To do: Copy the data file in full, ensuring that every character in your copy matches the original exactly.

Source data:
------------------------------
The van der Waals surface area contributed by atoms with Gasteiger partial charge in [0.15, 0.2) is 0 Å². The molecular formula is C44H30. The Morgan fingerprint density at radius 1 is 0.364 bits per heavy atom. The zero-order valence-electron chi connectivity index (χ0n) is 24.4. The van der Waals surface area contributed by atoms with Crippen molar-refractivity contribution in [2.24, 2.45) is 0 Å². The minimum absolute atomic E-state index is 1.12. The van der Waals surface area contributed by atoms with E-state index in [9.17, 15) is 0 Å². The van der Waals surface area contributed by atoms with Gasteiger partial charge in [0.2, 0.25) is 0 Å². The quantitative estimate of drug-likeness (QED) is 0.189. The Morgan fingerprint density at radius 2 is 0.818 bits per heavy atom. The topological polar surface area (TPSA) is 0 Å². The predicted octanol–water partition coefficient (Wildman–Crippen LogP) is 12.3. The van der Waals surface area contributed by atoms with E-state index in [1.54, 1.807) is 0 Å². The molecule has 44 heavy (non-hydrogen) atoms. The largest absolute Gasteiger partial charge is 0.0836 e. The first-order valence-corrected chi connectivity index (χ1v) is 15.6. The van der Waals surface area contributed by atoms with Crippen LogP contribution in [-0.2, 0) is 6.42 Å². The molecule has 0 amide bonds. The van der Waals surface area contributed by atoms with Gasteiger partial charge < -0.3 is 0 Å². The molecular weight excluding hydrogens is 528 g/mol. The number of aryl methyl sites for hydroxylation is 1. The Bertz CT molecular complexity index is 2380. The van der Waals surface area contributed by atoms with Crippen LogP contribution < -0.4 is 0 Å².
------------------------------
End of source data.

The van der Waals surface area contributed by atoms with Gasteiger partial charge in [0.15, 0.2) is 0 Å². The molecular formula is C44H30. The Morgan fingerprint density at radius 1 is 0.364 bits per heavy atom. The zero-order valence-electron chi connectivity index (χ0n) is 24.4. The van der Waals surface area contributed by atoms with Crippen molar-refractivity contribution in [2.24, 2.45) is 0 Å². The minimum absolute atomic E-state index is 1.12. The van der Waals surface area contributed by atoms with E-state index in [9.17, 15) is 0 Å². The van der Waals surface area contributed by atoms with Gasteiger partial charge in [0.2, 0.25) is 0 Å². The quantitative estimate of drug-likeness (QED) is 0.189. The Morgan fingerprint density at radius 2 is 0.818 bits per heavy atom. The topological polar surface area (TPSA) is 0 Å². The predicted octanol–water partition coefficient (Wildman–Crippen LogP) is 12.3. The van der Waals surface area contributed by atoms with E-state index in [1.54, 1.807) is 0 Å². The molecule has 44 heavy (non-hydrogen) atoms. The largest absolute Gasteiger partial charge is 0.0836 e. The first-order valence-corrected chi connectivity index (χ1v) is 15.6. The van der Waals surface area contributed by atoms with Crippen LogP contribution in [-0.2, 0) is 6.42 Å². The molecule has 0 amide bonds. The van der Waals surface area contributed by atoms with Gasteiger partial charge < -0.3 is 0 Å². The molecular weight excluding hydrogens is 528 g/mol. The number of aryl methyl sites for hydroxylation is 1. The Bertz CT molecular complexity index is 2380. The van der Waals surface area contributed by atoms with Crippen LogP contribution < -0.4 is 0 Å².